Western civilization is largely the history of Christian culture, and the overarching theme in Christianity is that of the Fall followed by redemption, death redeemed through the Resurrection. All great literature is imbued with this theme. Every English student studies the basic plot elements in a story. The dramatic action opens with the exposition, and then gets things going with a crisis, which crescendos into the climax. The story goes through the falling action, before ending with the conclusion or resolution. It is much more than coincidence that Western literature follows the template of our Salvation story: God creates the world and mankind (exposition), man messes up the perfect creation and brings death into the world through sin (crisis), God becomes Man to redeem a fallen world (climax/turning point), He is crucified and dies (falling action), but through the Ressurrection conquers death and redeems mankind (conclusion/resolution). Some would say Christianity is a man-made myth that follows common dramatic themes. Rather, the reverse is true. Christianity is the truest story possible; all other literature, fiction and non-fiction, cannot help but follow this template. This truest of stories fills our search for meaning in real life events, personal, political, and—yes—sporting.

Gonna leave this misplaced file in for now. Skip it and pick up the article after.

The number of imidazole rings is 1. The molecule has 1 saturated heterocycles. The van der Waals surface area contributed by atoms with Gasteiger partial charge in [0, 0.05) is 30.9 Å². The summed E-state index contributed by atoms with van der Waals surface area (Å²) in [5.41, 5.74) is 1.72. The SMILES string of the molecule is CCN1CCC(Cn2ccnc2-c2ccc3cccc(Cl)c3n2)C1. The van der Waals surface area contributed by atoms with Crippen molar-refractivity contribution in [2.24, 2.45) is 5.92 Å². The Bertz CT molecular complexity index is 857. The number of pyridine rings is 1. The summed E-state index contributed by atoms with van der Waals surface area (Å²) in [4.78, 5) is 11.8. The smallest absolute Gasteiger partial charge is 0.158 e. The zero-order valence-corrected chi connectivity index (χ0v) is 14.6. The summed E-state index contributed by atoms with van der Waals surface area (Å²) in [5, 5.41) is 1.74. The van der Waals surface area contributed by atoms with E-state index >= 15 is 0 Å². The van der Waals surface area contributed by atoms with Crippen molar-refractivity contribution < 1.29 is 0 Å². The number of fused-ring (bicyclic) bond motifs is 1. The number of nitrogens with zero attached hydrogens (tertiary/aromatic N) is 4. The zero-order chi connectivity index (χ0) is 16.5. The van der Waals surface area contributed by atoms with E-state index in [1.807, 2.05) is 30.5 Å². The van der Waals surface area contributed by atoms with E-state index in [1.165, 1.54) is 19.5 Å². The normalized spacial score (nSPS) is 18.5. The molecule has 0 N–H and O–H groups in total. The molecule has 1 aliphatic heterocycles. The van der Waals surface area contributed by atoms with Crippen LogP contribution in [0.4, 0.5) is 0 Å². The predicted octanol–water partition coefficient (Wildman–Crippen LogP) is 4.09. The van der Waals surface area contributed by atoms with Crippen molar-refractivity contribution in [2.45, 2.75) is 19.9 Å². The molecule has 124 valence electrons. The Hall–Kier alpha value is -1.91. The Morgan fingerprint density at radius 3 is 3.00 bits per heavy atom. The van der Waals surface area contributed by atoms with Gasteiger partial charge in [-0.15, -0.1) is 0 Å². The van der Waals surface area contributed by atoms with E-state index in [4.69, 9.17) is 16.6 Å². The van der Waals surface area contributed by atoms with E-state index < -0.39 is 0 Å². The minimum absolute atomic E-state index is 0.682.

As a Mets fan, I sat distraught, witnessing the perfect creation (the 2006 regular season) fall victim to injuries before the playoffs began. The first five tension packed innings of Game 7 produced a 1-1 tie. But, in the sixth, the Cardinals’ Scott Rolen laid into the Mets’ Oliver Perez’s fastball, sending it towards the left field bleachers, bringing an almost certain death to the Mets season. But out of death comes life, and Mets leftfielder Endy Chavez redeemed the season and saved the Mets chances of advancing to the World Series with the Greatest Catch Of All Time (see it here on MLB.com: http://newyork.mets.mlb.com/mlb/ps/y2006/archive.jsp?mode=lcs&series=lcs_b&type=video then click on “Endy’s amazing catch” under Oct. 19, 2006). I had absolutely no doubt the Mets were gonna win that game. That catch revitalized the Mets and demoralized the Cardinals. But, alas, it wasn’t meant to be. The Cardinals won the game on a homer in the 9th. My sunny optimism disappeared. This was like a kid finding out the truth about Santa. My baseball innocence died. As a fan, I popped my baseball cherry.

What do you call it when a death redeemed by Resurrection is followed by a second death? A tragedy? A farce? It’s like the boy who finally gets the pretty girl after years of rejection only she breaks his heart. Why did get his hopes up for nothing? That boy will be wary every time a new girl comes along. As a Mets fan, I went into the 2007 season still stunned by that loss, but guardedly optimistic. Every key player returned. The season played out according to form, with the Mets not playing great, but playing good enough to stay in first place. Until now. There are seven games left in the regular season. The Phillies have six to play. Any combination of Mets wins and Phillies losses adding up to five will ensure another division title. But I cannot remain confident. I feel like Ham Porter yelling at Smalls. “You’re killing me, Mets!” Like pursuing a pretty girl, being a baseball fan is too much pressure. You always expect disappointment, but its just too much fun to stay away.